This dry and moist heat cooking method is one of the best ways to use tougher cuts of meat and make unbelievably flavorful meals. It’s best to use bone-in cuts because the bones help to add extra flavor to your dish. Braising involves cooking your meat low and slow. It’s usually cooked using a lower temperature for a longer period of time. This is a wonderful cooking technique to use in the winter months and it’s very easy. Go braise!
1. Dry and generously season your meat (salt, pepper etc). You can also use a dry rub if you’d like.
2. Preheat your oven to 375 degrees.
3. Heat your cast iron pot and then add about 2 tablespoons of oil or fat
4. Once your fat is hot, add your meat and let brown on all sides. You want a nice golden crust.
5. Remove your meat from the pot and set aside.
6. Using the same oil add your mirepoix and let that cook about 5-7 minutes
7. Optional – add about 1/4 cup of tomato paste, cook about 2-3 minutes
8. Deglaze your pan with wine and using a wooden spoon scrape the bits and pieces that have stuck to the bottom.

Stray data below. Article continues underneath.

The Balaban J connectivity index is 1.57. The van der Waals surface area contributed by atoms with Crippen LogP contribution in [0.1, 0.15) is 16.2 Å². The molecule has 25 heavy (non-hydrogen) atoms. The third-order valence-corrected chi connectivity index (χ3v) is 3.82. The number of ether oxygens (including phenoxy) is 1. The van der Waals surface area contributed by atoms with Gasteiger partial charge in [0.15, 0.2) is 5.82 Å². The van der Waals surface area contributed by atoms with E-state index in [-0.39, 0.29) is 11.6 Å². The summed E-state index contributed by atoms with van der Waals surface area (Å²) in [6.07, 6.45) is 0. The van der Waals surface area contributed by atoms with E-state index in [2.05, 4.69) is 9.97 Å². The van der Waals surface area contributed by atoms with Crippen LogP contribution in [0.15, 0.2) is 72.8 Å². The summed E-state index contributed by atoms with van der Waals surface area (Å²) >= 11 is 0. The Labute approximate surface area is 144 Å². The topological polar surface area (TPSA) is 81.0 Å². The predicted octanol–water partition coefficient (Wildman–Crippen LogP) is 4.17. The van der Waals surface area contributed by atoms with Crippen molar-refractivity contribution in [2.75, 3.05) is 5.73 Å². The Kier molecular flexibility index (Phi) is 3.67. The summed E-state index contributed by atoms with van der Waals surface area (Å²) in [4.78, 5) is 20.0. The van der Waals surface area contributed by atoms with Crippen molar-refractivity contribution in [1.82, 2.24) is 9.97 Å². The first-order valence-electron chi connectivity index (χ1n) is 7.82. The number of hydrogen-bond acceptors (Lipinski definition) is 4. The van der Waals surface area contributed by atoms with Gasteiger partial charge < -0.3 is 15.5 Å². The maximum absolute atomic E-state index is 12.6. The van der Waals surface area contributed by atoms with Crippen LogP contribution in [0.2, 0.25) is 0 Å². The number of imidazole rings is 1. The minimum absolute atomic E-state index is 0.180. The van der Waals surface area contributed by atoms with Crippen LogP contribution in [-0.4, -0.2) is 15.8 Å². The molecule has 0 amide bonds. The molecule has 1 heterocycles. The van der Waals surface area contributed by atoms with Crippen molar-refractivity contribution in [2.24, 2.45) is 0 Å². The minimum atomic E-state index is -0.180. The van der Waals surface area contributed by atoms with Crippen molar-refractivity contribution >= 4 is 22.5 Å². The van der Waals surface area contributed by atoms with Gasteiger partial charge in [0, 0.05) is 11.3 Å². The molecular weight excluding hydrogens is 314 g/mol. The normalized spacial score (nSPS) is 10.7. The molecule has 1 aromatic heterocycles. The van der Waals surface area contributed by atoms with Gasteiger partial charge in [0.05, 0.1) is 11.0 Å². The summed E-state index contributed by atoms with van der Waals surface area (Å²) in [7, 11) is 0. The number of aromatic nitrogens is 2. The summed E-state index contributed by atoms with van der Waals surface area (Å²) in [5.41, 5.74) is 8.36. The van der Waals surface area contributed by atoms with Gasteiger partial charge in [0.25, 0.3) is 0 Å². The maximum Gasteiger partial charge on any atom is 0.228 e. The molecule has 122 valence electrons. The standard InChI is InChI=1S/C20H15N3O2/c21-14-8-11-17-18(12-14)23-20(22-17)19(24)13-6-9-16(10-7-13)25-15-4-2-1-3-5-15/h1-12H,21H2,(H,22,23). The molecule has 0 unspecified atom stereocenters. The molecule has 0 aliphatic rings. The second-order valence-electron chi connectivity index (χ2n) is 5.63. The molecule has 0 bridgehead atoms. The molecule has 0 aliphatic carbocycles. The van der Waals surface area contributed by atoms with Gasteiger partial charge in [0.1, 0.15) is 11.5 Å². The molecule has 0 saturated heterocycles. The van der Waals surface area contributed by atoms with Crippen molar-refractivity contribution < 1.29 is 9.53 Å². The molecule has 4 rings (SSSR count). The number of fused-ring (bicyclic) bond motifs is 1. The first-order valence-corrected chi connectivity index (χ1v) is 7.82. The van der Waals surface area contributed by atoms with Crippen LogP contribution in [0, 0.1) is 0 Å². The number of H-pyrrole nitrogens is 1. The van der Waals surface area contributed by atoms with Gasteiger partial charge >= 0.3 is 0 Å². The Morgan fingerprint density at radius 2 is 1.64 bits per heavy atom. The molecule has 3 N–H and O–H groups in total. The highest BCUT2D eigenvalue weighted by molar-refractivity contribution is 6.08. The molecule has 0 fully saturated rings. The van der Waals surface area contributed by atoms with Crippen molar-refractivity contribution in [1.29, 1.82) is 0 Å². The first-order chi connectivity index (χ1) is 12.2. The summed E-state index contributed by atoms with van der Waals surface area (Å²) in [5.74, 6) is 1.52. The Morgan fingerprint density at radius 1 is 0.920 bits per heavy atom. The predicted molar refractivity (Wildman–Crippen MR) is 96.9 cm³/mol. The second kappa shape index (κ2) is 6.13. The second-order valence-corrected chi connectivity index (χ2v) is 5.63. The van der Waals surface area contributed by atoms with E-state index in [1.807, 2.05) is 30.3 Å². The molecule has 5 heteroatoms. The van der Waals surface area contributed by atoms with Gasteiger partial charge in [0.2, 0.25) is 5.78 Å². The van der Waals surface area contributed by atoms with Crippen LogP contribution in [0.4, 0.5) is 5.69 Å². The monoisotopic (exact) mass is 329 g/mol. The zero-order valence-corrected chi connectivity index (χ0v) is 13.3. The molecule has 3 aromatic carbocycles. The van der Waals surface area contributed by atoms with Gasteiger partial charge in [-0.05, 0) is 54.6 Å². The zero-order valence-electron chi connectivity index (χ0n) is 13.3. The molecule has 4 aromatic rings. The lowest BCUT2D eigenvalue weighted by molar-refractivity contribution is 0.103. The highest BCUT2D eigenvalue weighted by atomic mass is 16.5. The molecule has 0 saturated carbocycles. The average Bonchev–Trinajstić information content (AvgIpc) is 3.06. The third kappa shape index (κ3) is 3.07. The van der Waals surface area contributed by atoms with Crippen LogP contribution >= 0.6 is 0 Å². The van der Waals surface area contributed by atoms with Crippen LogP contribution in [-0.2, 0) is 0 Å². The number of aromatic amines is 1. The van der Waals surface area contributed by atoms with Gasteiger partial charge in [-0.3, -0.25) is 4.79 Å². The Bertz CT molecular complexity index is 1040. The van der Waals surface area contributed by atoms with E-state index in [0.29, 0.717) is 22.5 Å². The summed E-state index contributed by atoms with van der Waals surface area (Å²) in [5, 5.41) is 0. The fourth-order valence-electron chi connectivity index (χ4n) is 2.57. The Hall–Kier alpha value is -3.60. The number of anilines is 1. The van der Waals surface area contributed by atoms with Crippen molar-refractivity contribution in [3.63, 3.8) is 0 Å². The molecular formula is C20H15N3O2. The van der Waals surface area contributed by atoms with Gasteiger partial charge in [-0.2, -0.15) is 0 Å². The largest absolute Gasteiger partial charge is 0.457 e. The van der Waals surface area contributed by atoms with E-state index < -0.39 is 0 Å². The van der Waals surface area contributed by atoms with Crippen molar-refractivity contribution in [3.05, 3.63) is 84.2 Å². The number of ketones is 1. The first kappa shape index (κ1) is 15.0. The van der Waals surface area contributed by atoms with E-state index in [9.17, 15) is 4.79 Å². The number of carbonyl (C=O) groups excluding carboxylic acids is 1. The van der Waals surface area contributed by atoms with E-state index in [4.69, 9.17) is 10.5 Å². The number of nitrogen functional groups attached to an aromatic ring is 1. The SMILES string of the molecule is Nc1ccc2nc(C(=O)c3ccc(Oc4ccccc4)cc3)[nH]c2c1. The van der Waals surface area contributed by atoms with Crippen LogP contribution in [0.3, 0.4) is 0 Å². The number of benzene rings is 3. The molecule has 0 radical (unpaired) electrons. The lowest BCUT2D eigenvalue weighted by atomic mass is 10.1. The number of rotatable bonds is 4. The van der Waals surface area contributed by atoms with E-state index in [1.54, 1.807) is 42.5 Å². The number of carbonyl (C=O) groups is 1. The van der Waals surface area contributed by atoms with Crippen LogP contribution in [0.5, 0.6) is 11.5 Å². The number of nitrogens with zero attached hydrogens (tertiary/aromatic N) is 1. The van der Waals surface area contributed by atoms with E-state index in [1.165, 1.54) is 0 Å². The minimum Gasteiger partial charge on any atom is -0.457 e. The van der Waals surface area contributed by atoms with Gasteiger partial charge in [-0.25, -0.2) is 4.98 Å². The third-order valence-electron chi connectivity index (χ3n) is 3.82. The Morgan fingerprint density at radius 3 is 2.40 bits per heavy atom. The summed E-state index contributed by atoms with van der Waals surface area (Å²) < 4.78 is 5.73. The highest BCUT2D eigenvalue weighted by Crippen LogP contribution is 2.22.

9. Add your meat back to your pot.
10. Fill the pot so the meat is 3/4 covered with braising liquid.
11. Let cook about an hour and a half and then check your ribs and make sure you still have braising liquid left
12. Turn your ribs and then let cook about and hour and half longer until meat is falling off the bone.
1. You can strain the sauce.
2. Add to a pot and thicken using a roux or a slurry.
1. Remove your woody herbs, thyme and bay leaf
2. Add braising liquid plus all vegetables to a blender and pulse until smooth.
3. This will change the color of the sauce and it will be lighter in color.
4. If you use option #1 you will keep the dark, rich color of the sauce.
Both ways taste fantastic!
Braise the roof!
Hi! I’m Davina and I have an unquenchable passion for all things food and drink. You can find me creating cocktails, cooking up some delicious things in NYC and selling real estate. I love practical jokes, coffee and rocking onesies.